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Though the last few years have seen a rise in gender-neutral style, Fran Dunaway knew the fashion industry needed more. In 2013, the Seattle-based media producer found that she was still unable to find a fitted dress shirt that wasn’t too “femme”; her wife, Naomi Gonzalez, was tired of hearing her sartorial complaints. So rather than feel defeated, the pair decided to create their own label, TomboyX.


Dunaway and Gonzalez started off their line with a tailored dress shirt. They worked hard with a team of designers to ensure special consideration was placed into the fit, specifically for women and gender non-conforming bodies, by introducing reinforcements around the collar and under the cuffs, plus hidden buttons, so their shirts wouldn’t gape open.

Dunaway and Gonzalez decided to call the line TomboyX because they both identified as tomboys and thought it had a good ring. They launched a Kickstarter in April 2013 to pay for the first round of fitted shirts and were shocked at the response. Within a month, the campaign was funded and people were reaching out to them to say just how much they felt seen by a brand for the very first time. The duo realized immediately that they had a unique opportunity on their hands to build a brand that could really put its customers at the forefront.

So, right out of the gate, they went back to their customers and asked: what do you want? Gonzalez, who was covering the brand’s customer service at the time, remembers sharing with Dunaway that so many people were asking about boxer briefs for women.

Dunaway tells us, “We started doing some research into boxer briefs and found out that when we searched boxer briefs for women, Spanx came up.” She laughs on the phone and adds, “We were pretty sure that wasn’t what our customer was looking for.”

So the pair set out to make a boxer brief that would become the hero product of TomboyX, a product that didn’t gape, was long-lasting, and essentially recognized and acknowledged individuals for how they present inside and outside, no matter what clothes they wear.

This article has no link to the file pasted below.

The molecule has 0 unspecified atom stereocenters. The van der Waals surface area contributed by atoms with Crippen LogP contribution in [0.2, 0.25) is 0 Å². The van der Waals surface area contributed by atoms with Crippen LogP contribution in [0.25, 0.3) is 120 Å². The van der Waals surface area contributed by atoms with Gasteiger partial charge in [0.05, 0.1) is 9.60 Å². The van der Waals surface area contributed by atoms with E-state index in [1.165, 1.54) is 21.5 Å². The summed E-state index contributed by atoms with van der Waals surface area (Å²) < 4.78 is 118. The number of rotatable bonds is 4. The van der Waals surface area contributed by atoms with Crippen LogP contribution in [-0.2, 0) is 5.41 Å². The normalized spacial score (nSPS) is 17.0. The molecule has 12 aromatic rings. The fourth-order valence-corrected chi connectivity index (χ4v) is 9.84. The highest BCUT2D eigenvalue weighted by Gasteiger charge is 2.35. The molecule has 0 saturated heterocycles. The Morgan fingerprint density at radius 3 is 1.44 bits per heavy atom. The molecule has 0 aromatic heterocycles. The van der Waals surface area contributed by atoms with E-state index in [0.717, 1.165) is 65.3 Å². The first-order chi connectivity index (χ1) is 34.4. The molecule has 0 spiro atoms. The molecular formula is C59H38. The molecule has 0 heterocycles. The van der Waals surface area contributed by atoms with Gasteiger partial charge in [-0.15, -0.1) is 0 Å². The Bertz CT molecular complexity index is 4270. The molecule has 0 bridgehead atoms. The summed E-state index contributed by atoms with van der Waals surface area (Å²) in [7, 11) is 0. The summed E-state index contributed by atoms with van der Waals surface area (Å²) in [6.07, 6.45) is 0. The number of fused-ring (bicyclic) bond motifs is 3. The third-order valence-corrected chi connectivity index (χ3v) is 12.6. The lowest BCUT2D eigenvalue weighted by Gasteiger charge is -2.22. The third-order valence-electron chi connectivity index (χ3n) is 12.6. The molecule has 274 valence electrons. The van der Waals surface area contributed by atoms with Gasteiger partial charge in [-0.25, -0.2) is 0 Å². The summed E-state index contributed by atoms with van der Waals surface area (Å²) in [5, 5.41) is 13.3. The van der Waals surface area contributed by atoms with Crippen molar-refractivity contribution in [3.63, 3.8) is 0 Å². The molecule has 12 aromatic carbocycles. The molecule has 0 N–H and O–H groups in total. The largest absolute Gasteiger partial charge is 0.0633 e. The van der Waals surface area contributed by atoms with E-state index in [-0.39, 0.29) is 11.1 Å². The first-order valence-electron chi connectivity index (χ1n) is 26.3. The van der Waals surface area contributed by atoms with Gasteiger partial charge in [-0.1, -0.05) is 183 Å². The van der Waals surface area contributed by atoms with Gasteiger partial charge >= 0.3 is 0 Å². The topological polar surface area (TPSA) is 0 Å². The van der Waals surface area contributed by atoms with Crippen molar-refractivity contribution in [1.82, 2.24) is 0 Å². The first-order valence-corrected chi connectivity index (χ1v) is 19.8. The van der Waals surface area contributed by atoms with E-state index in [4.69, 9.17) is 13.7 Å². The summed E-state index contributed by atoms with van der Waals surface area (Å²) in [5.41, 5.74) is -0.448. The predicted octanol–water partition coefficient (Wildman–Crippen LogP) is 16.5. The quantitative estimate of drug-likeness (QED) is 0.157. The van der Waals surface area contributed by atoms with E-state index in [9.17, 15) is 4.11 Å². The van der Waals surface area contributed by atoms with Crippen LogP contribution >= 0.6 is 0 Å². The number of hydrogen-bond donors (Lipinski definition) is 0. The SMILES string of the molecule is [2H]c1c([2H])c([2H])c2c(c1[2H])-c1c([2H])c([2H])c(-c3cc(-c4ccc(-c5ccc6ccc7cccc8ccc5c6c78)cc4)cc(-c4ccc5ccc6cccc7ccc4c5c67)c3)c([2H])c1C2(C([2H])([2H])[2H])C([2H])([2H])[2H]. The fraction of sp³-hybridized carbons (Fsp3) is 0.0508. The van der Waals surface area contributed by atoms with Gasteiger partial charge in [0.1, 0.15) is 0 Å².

To date, seven percent of their current customer base identify as trans or non-binary. Dunaway and Gonzalez tell us that they “feel really proud that we can provide quality products, but also to provide a brand in which that [community] feels seen and heard.”

Since the brand currently operates entirely online, one of the biggest priorities for the couple has been traveling throughout North America to each and every Pride festival they can and to get their products into the hands of folks who may not otherwise have the means to see it.

Recently, after making a brand visit to a Pride celebration in Washington DC, Gonzalez shares that “one of the people who came to our table tweeted us later that she went home and wept because [TomboyX] were the first pair of underwear she’s ever felt sexy and confident in.” These types of messages and notes from customers are the ones that keep the pair going.

Having both been part of the lesbian community for decades, Gonzalez and Dunaway know the sheer importance of giving back to their community. They also want to ensure that, as they continue to grow, the people who have supported them know that TomboyX will continue to be thoughtful about the types of products they create.

“We rely on our customers in a very specific way, and we are so customer-focused,” says Dunaway. “It’s really important to me and Naomi, as the co-founders, to not lose touch or lose track of why we are doing this.”

(Photos via TomboyX)